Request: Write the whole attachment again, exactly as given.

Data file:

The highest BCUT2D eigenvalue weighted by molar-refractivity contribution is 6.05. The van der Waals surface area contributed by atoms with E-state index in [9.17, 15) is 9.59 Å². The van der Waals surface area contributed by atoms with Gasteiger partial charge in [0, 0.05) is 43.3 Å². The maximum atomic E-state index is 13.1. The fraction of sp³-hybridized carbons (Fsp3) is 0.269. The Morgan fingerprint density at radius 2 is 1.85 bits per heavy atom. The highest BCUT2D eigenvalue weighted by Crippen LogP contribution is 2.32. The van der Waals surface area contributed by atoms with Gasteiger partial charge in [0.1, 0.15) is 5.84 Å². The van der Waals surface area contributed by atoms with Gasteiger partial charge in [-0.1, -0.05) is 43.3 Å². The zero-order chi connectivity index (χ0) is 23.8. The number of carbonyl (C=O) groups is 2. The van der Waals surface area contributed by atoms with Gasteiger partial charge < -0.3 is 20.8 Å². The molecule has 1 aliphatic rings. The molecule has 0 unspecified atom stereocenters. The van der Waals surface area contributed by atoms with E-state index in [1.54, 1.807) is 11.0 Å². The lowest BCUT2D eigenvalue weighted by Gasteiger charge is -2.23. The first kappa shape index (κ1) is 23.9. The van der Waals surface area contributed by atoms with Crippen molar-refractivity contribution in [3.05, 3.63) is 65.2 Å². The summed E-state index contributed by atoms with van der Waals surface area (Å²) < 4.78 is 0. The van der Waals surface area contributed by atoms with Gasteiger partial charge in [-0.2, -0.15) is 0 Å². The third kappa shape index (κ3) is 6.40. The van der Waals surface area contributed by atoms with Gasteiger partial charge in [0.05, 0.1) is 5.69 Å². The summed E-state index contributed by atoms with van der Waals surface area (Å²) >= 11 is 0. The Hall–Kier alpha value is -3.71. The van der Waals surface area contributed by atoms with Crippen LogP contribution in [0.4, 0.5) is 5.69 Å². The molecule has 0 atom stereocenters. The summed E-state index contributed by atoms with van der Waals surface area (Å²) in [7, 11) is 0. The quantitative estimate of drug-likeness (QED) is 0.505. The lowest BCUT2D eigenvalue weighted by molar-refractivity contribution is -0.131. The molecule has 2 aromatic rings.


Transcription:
The highest BCUT2D eigenvalue weighted by molar-refractivity contribution is 6.05. The van der Waals surface area contributed by atoms with E-state index in [9.17, 15) is 9.59 Å². The van der Waals surface area contributed by atoms with Gasteiger partial charge in [0, 0.05) is 43.3 Å². The maximum atomic E-state index is 13.1. The fraction of sp³-hybridized carbons (Fsp3) is 0.269. The Morgan fingerprint density at radius 2 is 1.85 bits per heavy atom. The highest BCUT2D eigenvalue weighted by Crippen LogP contribution is 2.32. The van der Waals surface area contributed by atoms with Gasteiger partial charge in [0.1, 0.15) is 5.84 Å². The van der Waals surface area contributed by atoms with Gasteiger partial charge in [-0.1, -0.05) is 43.3 Å². The zero-order chi connectivity index (χ0) is 23.8. The number of carbonyl (C=O) groups is 2. The van der Waals surface area contributed by atoms with Gasteiger partial charge < -0.3 is 20.8 Å². The molecule has 1 aliphatic rings. The molecule has 0 unspecified atom stereocenters. The van der Waals surface area contributed by atoms with E-state index in [1.54, 1.807) is 11.0 Å². The lowest BCUT2D eigenvalue weighted by Gasteiger charge is -2.23. The first kappa shape index (κ1) is 23.9. The van der Waals surface area contributed by atoms with Crippen molar-refractivity contribution in [3.05, 3.63) is 65.2 Å². The summed E-state index contributed by atoms with van der Waals surface area (Å²) < 4.78 is 0. The van der Waals surface area contributed by atoms with Gasteiger partial charge in [-0.2, -0.15) is 0 Å². The third kappa shape index (κ3) is 6.40. The van der Waals surface area contributed by atoms with Gasteiger partial charge in [0.05, 0.1) is 5.69 Å². The summed E-state index contributed by atoms with van der Waals surface area (Å²) >= 11 is 0. The Hall–Kier alpha value is -3.71. The van der Waals surface area contributed by atoms with Crippen LogP contribution in [0.4, 0.5) is 5.69 Å². The molecule has 0 atom stereocenters. The summed E-state index contributed by atoms with van der Waals surface area (Å²) in [7, 11) is 0. The quantitative estimate of drug-likeness (QED) is 0.505. The lowest BCUT2D eigenvalue weighted by molar-refractivity contribution is -0.131. The molecule has 2 aromatic rings.